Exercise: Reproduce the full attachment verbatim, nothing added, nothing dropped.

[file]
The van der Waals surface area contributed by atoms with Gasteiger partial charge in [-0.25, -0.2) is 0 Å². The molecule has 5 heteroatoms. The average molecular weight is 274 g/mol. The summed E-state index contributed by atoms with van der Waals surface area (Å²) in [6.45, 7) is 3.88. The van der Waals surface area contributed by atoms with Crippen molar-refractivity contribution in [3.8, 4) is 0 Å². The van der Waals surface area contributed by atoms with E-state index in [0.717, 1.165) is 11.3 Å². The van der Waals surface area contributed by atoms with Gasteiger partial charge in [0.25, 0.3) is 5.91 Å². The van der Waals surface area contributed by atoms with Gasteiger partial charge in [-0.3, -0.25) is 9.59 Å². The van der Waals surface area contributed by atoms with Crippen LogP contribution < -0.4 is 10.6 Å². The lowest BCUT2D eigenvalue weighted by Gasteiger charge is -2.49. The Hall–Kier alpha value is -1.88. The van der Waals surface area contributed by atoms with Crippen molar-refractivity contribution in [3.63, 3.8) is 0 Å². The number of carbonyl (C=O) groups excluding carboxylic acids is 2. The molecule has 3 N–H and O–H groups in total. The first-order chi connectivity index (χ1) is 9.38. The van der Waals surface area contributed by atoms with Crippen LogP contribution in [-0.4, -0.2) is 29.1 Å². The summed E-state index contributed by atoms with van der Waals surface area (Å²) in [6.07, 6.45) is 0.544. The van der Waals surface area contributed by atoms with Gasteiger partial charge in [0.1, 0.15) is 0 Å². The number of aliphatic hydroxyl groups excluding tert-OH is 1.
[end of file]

The van der Waals surface area contributed by atoms with Gasteiger partial charge in [-0.25, -0.2) is 0 Å². The molecule has 5 heteroatoms. The average molecular weight is 274 g/mol. The summed E-state index contributed by atoms with van der Waals surface area (Å²) in [6.45, 7) is 3.88. The van der Waals surface area contributed by atoms with Crippen molar-refractivity contribution in [3.8, 4) is 0 Å². The van der Waals surface area contributed by atoms with E-state index in [0.717, 1.165) is 11.3 Å². The van der Waals surface area contributed by atoms with Gasteiger partial charge in [0.25, 0.3) is 5.91 Å². The van der Waals surface area contributed by atoms with Gasteiger partial charge in [-0.3, -0.25) is 9.59 Å². The van der Waals surface area contributed by atoms with Crippen LogP contribution < -0.4 is 10.6 Å². The lowest BCUT2D eigenvalue weighted by Gasteiger charge is -2.49. The Hall–Kier alpha value is -1.88. The van der Waals surface area contributed by atoms with Crippen molar-refractivity contribution in [3.63, 3.8) is 0 Å². The number of carbonyl (C=O) groups excluding carboxylic acids is 2. The molecule has 3 N–H and O–H groups in total. The first-order chi connectivity index (χ1) is 9.38. The van der Waals surface area contributed by atoms with Crippen LogP contribution in [-0.4, -0.2) is 29.1 Å². The summed E-state index contributed by atoms with van der Waals surface area (Å²) in [6.07, 6.45) is 0.544. The van der Waals surface area contributed by atoms with Gasteiger partial charge in [0.1, 0.15) is 0 Å². The number of aliphatic hydroxyl groups excluding tert-OH is 1.